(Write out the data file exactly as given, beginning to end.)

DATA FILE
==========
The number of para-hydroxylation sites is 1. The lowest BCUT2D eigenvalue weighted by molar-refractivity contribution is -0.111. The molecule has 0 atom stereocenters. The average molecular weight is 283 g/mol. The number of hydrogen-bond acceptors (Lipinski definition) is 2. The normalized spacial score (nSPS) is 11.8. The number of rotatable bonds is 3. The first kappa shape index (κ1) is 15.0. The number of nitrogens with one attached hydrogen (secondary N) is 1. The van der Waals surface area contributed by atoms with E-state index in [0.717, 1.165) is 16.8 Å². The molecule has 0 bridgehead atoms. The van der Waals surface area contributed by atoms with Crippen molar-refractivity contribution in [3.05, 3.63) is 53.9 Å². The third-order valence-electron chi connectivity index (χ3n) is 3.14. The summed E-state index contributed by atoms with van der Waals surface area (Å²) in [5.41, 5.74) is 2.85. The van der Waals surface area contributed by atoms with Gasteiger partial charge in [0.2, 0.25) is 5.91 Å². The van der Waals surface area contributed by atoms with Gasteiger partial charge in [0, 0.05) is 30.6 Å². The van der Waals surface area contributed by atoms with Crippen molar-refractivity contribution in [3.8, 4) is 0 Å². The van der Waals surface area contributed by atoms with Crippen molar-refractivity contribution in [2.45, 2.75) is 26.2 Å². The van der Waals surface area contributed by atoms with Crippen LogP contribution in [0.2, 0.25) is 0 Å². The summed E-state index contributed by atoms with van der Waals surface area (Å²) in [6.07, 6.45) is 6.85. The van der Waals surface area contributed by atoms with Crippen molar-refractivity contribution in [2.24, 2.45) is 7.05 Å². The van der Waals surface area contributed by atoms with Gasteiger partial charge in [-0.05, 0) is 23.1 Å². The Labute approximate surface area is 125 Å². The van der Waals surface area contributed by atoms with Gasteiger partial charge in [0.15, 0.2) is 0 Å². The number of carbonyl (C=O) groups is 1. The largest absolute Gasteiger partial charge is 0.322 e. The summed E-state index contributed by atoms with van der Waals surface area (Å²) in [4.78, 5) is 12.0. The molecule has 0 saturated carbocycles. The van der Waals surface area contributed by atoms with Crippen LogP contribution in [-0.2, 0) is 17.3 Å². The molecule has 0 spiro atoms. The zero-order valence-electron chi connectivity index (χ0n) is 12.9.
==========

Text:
The number of para-hydroxylation sites is 1. The lowest BCUT2D eigenvalue weighted by molar-refractivity contribution is -0.111. The molecule has 0 atom stereocenters. The average molecular weight is 283 g/mol. The number of hydrogen-bond acceptors (Lipinski definition) is 2. The normalized spacial score (nSPS) is 11.8. The number of rotatable bonds is 3. The first kappa shape index (κ1) is 15.0. The number of nitrogens with one attached hydrogen (secondary N) is 1. The van der Waals surface area contributed by atoms with E-state index in [0.717, 1.165) is 16.8 Å². The molecule has 0 bridgehead atoms. The van der Waals surface area contributed by atoms with Crippen molar-refractivity contribution in [3.05, 3.63) is 53.9 Å². The third-order valence-electron chi connectivity index (χ3n) is 3.14. The summed E-state index contributed by atoms with van der Waals surface area (Å²) in [5.41, 5.74) is 2.85. The van der Waals surface area contributed by atoms with Gasteiger partial charge in [0.2, 0.25) is 5.91 Å². The van der Waals surface area contributed by atoms with Gasteiger partial charge in [0, 0.05) is 30.6 Å². The van der Waals surface area contributed by atoms with Crippen molar-refractivity contribution in [3.8, 4) is 0 Å². The van der Waals surface area contributed by atoms with Crippen molar-refractivity contribution in [2.45, 2.75) is 26.2 Å². The van der Waals surface area contributed by atoms with Crippen LogP contribution in [0.2, 0.25) is 0 Å². The summed E-state index contributed by atoms with van der Waals surface area (Å²) in [6.07, 6.45) is 6.85. The van der Waals surface area contributed by atoms with Crippen molar-refractivity contribution in [2.24, 2.45) is 7.05 Å². The van der Waals surface area contributed by atoms with Gasteiger partial charge in [-0.05, 0) is 23.1 Å². The Labute approximate surface area is 125 Å². The van der Waals surface area contributed by atoms with Gasteiger partial charge in [0.15, 0.2) is 0 Å². The number of carbonyl (C=O) groups is 1. The largest absolute Gasteiger partial charge is 0.322 e. The summed E-state index contributed by atoms with van der Waals surface area (Å²) in [4.78, 5) is 12.0. The molecule has 0 saturated carbocycles. The van der Waals surface area contributed by atoms with Crippen LogP contribution in [-0.2, 0) is 17.3 Å². The molecule has 0 spiro atoms. The zero-order valence-electron chi connectivity index (χ0n) is 12.9.